How to Care for Engineered Wood Floors in an Active Home

How to Care for Engineered Wood Floors in an Active Home

Once you have gorgeous wood floors in your home, you want to protect them at all costs. Engineered hardwood adds a lot of value to your property. Even if you don’t care about monetary value, there’s no denying the elegance, style, and charm your wood floors bring to your home. You don’t want that beauty to go to waste after just a few years. Even though engineered hardwood is a durable, long-lasting flooring option, an active lifestyle can lead to dents, scratches, and other wear and tear over time. That’s why it’s essential to develop and maintain a care routine for your wood floors—especially if you lead an active, busy life. Make sure your floors stay gleaming and gorgeous for years to come with this guide on how to care for engineered wood floors in an active home.

Challenges of an Active Home

Why does the activity level in your home matter? Running feet, pet claws, and lots of foot traffic can take their toll on your floors. The more people you have walking in and out of your house every day, the more wear and tear your floors will see. There are many different types of active households, and each presents its own challenges for hardwood floor owners. For example, families with a lot of pets have to be careful about fur piling up or claws scratching against the floors. Young families need to watch out for kids running through the house, food and drink spills, or little hands dropping heavy objects. There’s nothing wrong with these and other challenges—after all, they’re a natural part of life. However, being aware of these dangers to your floors can help you develop a proactive cleaning routine that minimizes damage to your home.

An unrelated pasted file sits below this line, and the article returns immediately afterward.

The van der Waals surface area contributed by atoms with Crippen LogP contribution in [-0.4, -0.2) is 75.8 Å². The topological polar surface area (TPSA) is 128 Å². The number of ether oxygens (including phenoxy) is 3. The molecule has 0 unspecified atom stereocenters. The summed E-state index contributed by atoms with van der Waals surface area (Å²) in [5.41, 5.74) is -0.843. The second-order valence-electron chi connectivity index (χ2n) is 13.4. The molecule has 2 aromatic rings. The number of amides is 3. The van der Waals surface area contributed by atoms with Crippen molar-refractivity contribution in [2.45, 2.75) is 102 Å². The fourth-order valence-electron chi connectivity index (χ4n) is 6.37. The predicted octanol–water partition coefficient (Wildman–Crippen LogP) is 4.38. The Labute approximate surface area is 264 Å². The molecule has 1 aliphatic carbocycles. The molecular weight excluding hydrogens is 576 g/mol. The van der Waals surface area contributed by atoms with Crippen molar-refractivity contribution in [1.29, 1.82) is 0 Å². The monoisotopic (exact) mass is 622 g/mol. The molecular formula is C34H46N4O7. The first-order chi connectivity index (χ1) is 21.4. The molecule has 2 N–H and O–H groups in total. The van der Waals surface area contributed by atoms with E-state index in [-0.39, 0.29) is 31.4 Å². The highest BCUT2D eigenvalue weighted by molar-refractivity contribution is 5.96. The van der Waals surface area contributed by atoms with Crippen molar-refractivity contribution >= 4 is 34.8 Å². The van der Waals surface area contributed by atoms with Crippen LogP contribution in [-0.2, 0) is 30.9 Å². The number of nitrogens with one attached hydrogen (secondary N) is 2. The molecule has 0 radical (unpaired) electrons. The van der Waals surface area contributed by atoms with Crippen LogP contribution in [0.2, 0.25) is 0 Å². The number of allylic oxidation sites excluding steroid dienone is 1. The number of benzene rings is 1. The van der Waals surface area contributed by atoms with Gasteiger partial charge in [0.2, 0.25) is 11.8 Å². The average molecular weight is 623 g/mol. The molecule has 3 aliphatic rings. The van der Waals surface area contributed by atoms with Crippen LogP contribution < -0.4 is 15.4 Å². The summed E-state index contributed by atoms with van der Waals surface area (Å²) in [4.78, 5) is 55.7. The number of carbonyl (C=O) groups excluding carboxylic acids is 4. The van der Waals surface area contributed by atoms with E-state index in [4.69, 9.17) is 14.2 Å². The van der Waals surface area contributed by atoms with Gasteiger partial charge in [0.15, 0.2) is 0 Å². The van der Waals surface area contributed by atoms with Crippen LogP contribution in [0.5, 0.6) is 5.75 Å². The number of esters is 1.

The Type of Wood Matters

Engineered hardwood comes in a wide variety of designs. You can choose between different species, stains, grades, finishes, and other details to find a flooring option that perfectly suits your home design. Your flooring choices affect more than just aesthetics, though. Certain engineered hardwood floors are better suited for busy households. For example, if your home sees a lot of activity, you probably want a harder wood species. Hickory has a Janka hardness rating of 1820, making engineered hickory flooring one of the sturdiest options on the market. Your flooring’s color also plays a huge role in how it looks over time. If you’re worried about scratches from pet claws, you might want to opt for a lighter flooring color. Scratches won’t contrast as much with a light-colored floor, making them easier to conceal. Light or mid-tone floors also do a good job of hiding pet hair.

Establish Rules and Preventative Measures